Teenagers from across San Luis Obispo County will gather February 8 to celebrate their love of poetry. The high school students have been memorizing and reciting poems in their classrooms with the aim of performing them in front of their peers. It’s part of the nationwide Poetry Out Loud competition.
Paso Robles High School senior Karla Hernandez closes her eyes as she recites poetry outside a coffee shop.
"Ruben spun the van into an irrigation ditch,
spun the five-year-old me awake to immigration officers,
their batons already out,
already looking for the soft spots on the body,
to my mother being dragged to a van,
to my father trying to show them our green cards.”
The poem is “Bent to the Earth,” by Blas Manuel De Luna. It’s the story of Mexican workers stopped by immigration officials; some beaten, some deported, and the rest return to working in the fields.
“It shocks me and it makes me want to cry when I read it,” Hernandez said. "How can someone do all that violence in front of a five-year-old?”
Hernandez is the Paso Robles High School champion for Poetry Out Loud, a program aimed at helping students master public speaking skills and build self-confidence. They also learn about literary history and contemporary life.
“You recite poems of authors that have published it already.” Hernandez said. “You are supposed to recite it perfectly, and convey the emotions the author meant to.”
Winners will advance to regionals, then state. California’s winner will receive $200, and a trip to Washington, DC to perform at the national competition.
“I’m nervous, extremely nervous,” Hernandez said. “I’m not normally shy about it—about talking in public. “It’s just that I don’t want to make such an emotional poem come out really bad[ly].”
Nipomo High School senior Nathan Severance is also a little nervous.
The poem he is reciting is titled “Self-Inquiry before the Job Interview,” by Gary Soto.
“Did you sneeze? Yes, I rid myself of the imposter inside me.
Did you iron your shirt? Yes, I used the steam of mother's hate."
Severance was his school’s poetry champion last year. This year he won again, and now he will return to the countywide competition. He said it’s important to find poems with themes you can connect with. In his case, nerves.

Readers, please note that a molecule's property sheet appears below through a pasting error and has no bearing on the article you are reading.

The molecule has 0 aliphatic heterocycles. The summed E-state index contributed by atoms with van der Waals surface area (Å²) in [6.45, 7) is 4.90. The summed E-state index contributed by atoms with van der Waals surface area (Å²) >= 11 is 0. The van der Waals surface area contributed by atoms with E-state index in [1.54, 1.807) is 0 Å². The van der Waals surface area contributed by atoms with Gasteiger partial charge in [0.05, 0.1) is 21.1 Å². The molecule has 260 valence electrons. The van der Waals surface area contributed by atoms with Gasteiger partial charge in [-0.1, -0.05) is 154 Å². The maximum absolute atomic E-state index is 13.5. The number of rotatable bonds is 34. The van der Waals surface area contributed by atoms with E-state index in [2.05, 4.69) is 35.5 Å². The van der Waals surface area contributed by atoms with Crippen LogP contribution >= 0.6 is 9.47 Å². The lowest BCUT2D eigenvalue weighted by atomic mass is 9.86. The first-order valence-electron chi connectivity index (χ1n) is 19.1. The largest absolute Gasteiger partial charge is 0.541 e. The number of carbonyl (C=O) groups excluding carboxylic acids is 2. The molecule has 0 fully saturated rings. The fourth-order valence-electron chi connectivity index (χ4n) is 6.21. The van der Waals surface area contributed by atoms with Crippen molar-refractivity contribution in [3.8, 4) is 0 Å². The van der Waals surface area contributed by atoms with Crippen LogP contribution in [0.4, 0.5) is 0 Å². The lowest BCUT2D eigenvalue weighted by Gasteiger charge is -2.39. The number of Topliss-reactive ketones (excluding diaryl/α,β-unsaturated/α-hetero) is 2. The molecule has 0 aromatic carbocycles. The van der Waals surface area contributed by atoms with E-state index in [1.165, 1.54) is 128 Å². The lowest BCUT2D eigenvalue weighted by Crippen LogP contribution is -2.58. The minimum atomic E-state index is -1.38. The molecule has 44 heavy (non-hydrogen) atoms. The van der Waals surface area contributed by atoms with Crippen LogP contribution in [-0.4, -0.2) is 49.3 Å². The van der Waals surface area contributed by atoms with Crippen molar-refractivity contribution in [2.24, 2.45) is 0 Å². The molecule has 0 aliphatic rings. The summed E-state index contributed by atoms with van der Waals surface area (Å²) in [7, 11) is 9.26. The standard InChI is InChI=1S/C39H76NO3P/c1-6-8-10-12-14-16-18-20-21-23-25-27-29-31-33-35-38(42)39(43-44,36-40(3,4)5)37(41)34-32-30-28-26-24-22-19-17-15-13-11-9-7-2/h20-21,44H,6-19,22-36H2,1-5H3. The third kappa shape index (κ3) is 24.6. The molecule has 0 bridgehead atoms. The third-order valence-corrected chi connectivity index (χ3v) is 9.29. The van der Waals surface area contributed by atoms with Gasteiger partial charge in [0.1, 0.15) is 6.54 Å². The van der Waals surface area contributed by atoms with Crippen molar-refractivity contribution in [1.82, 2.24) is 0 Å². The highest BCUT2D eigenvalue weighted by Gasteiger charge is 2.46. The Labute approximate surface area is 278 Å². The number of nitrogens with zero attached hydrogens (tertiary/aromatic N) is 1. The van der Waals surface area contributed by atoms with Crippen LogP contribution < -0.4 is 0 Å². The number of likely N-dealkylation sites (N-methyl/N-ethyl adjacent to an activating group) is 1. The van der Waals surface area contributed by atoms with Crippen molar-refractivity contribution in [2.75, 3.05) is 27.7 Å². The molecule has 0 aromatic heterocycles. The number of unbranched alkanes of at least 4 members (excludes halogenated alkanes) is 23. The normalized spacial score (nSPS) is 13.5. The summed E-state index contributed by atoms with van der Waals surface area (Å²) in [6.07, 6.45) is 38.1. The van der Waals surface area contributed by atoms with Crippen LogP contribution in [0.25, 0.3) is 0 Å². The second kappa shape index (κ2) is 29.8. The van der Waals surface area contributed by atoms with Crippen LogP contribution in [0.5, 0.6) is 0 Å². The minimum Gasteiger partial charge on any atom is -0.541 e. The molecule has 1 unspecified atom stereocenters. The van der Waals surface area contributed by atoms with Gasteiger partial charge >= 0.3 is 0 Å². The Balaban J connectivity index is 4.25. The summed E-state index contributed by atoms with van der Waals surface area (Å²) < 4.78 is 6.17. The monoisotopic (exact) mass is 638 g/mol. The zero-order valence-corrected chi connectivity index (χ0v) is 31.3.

“I found it very relatable and almost comical to a certain extent,” Severance said. “That somebody could take something as simple as that and make it into a beautiful poem.”
Like Hernandez, Severance closes his eyes and looks off in the distance while he recites, taking on a character as he performs.
“No matter how you do it, there’s no way it’s going to be like how someone else does,’ Severance said. “It’s you.”
For Hernandez, poetry has been a new discovery, thanks to her English teacher, she said. Hernandez is a dancer and recently applied to UC Davis for forensics and criminology; she said she’s going keep poetry as a hobby. She’s even started writing her own.
“Once in a while, especially when I feel a strong emotion," Hernandez said. "Whether I’m sad or happy, I kind of write it more.”
Severance just got into to Cal Poly, and is waiting to hear if he’s been accepted to the music program. He’s been writing his own poetry as well, and shared a few lines.
“I am no philosopher.
But I at least deserve an explanation.
I want to feast on knowledge as fruit.
But can’t, because I have braces.”
The 2019 San Luis Obispo County Poetry Out Loud competition takes place February 8, 2019 at the MindBody headquarters at 7 p.m. The master-of-ceremonies is San Luis Obispo Police Chief Deanna Cantrell, who is also a poet.
KCBX News will have more on Cantrell's story Monday on our weekly news magazine, Issues & Ideas.
The KCBX Arts Beat is made possible with funding from The Coastal Awakening Project, conserving a spirit of creative experimentation among Central Coast inhabitants.